A look at the best TFSA investments for maximum portfolio gains

The best TFSA investments provide you with tax advantages, but you need to pick your investments wisely

Tax-free savings accounts (TFSAs) let you earn investment income—including interest, dividends and capital gains—tax free. Unlike registered retirement savings plans (RRSPs), contributions to TFSAs are not tax deductible. However, withdrawals from a TFSA are not taxed.

Here’s a look at some of the best TFSA investments you can make to ensure you’re getting the maximum profit—and tax benefits—from your account.


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A look at some of the best TFSA investments and how to choose between investing in a TFSA and a registered retirement savings plan (RRSP)

Your TFSA can generally hold the same investments as an RRSP. This includes cash, mutual funds, publicly traded stocks, GICs and bonds.

As mentioned, contributions are not tax deductible, as they are with an RRSP. However, withdrawals from a TFSA are not taxed. This makes the TFSA a good vehicle for more short-term savings goals.

If funds are limited, you may need to choose between RRSP and TFSA contributions. RRSPs may be the better choice in years of high income, since RRSP contributions are deductible from your taxable income. In years of low or no income—such as when you’re in school, beginning your career or between jobs—TFSAs may be the better choice.

Investing in a TFSA in low income years will provide a real benefit in retirement. When you’re retired, you can draw down your TFSA first, then begin making taxable RRSP withdrawals.

Over the years, as the value of your TFSA increases, you could switch to a portfolio of conservative, mostly dividend-paying stocks spread out across most if not all of the five main economic sectors.

ETFs are among the best TFSA investments, especially when you are first starting out

When you are first starting out with your TFSA, or making small monthly contributions, you could look to low-fee index funds for TFSA investing.

Over the years, as the value of your TFSA increases, you could switch those funds into a well-diversified portfolio of conservative, mostly dividend-paying stocks.

Just remember to follow our three-part Successful Investor philosophy with your overall portfolio—including your TFSA:

  • Invest mainly in well-established companies;
  • Spread your money out across most if not all of the five main economic sectors (Manufacturing & Industry; Resources & Commodities; the Consumer sector; Finance; Utilities);
  • Downplay or avoid stocks in the broker/media limelight.

Blue chip stocks and dividend-paying stocks are not necessarily the best TFSA investments

One of the best ways of picking a quality Canadian blue chip dividend stock is to look for companies that have been paying dividends for at least 5 to 10 years. Companies can trump up quarterly earnings and issue press releases to appear to be making strong progress, but they cannot fake dividends. Dividends are cash outlays that an unsuccessful company could never produce. A history of dividend payments is one thing that all the best dividend stocks have in common.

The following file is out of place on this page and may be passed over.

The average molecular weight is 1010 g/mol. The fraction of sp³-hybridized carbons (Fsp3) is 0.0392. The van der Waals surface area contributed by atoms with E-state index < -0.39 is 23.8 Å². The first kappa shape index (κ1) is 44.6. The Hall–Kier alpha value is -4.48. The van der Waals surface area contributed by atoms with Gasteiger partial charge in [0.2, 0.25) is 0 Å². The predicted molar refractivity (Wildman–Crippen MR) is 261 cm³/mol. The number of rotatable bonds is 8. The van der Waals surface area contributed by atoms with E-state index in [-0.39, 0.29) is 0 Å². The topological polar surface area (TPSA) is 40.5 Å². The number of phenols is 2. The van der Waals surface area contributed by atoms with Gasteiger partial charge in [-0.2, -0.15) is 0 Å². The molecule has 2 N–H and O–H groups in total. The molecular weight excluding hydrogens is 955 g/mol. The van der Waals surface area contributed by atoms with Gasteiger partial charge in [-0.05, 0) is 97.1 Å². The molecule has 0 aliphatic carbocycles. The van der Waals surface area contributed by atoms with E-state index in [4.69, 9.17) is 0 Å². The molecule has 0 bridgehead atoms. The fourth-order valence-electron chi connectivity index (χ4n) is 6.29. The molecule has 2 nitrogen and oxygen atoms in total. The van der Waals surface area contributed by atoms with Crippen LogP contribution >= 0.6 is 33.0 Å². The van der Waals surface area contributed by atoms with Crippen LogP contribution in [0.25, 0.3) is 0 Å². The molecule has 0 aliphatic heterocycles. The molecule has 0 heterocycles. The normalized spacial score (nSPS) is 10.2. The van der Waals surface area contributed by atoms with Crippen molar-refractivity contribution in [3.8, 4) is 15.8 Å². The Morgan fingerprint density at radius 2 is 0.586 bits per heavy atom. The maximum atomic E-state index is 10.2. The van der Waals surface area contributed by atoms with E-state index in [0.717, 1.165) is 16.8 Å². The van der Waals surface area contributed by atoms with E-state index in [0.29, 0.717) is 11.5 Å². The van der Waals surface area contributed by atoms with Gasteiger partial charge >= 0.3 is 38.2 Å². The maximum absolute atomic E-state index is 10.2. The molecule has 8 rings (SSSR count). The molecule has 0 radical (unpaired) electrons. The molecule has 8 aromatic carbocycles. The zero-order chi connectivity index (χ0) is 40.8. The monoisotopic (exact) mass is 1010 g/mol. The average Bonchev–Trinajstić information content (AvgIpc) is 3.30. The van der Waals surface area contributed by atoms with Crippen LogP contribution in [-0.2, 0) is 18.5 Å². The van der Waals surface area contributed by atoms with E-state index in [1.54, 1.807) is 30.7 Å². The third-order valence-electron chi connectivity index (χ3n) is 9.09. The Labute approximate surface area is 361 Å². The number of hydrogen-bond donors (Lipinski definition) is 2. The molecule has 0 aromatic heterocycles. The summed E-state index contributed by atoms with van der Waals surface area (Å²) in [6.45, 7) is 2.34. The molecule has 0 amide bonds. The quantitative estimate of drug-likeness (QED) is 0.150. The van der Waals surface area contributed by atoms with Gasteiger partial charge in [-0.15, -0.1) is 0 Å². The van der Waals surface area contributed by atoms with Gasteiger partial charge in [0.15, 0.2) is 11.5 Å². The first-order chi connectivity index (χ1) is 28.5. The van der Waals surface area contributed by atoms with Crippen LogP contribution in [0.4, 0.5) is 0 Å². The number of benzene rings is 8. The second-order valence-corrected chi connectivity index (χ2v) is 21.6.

For a true measure of stability, focus on companies that have maintained or raised their dividends during economic and stock market downturns. These firms leave themselves enough room to handle periods of earnings volatility. By continually rewarding investors, and retaining enough cash to finance their businesses, they provide an attractive mix of safety, income and growth.

Canadian taxpayers who hold Canadian dividend stocks get a special bonus. Their dividends are eligible for the dividend tax credit in Canada.

This means that dividend income will be taxed at a lower rate than the same amount of interest income (Investors in the highest tax bracket pay tax of around 29% on dividends, compared to 50% on interest income—investors in the higher tax bracket pay tax on capital gains at a rate of 25%.)

Note, however, that this dividend tax credit, which will cut your effective tax rate—is only available on dividends paid on Canadian stocks held outside of an RRSP, RRIF or TFSA. So, if your overall portfolio includes both high-quality dividend paying and non-dividend-paying Canadian stocks, you’ll want to hold the dividend payers outside of your TFSA.

The best TFSA investments are not high-risk investments

Holding higher-risk stocks in your TFSA is a poor investment strategy. That’s because high-risk stocks come with a greater risk of loss. If you lose money in a TFSA, you lose both the money and the tax-deduction value of the loss. (Outside your TFSA, you can use capital losses to offset taxable capital gains.)You’ll also lose the main advantage of a TFSA: sheltering gains from tax. You won’t have gains to shelter if the value of your investments falls.

So we think you are best to hold lower-risk investments in your TFSA. That’s because as mentioned, you don’t want to suffer big losses in these accounts. If you do, you can’t use those losses to offset capital gains.

What have been some of the best investments you’ve added to your TFSA?

What mistakes have you made with your TFSA, and how have you corrected those mistakes?

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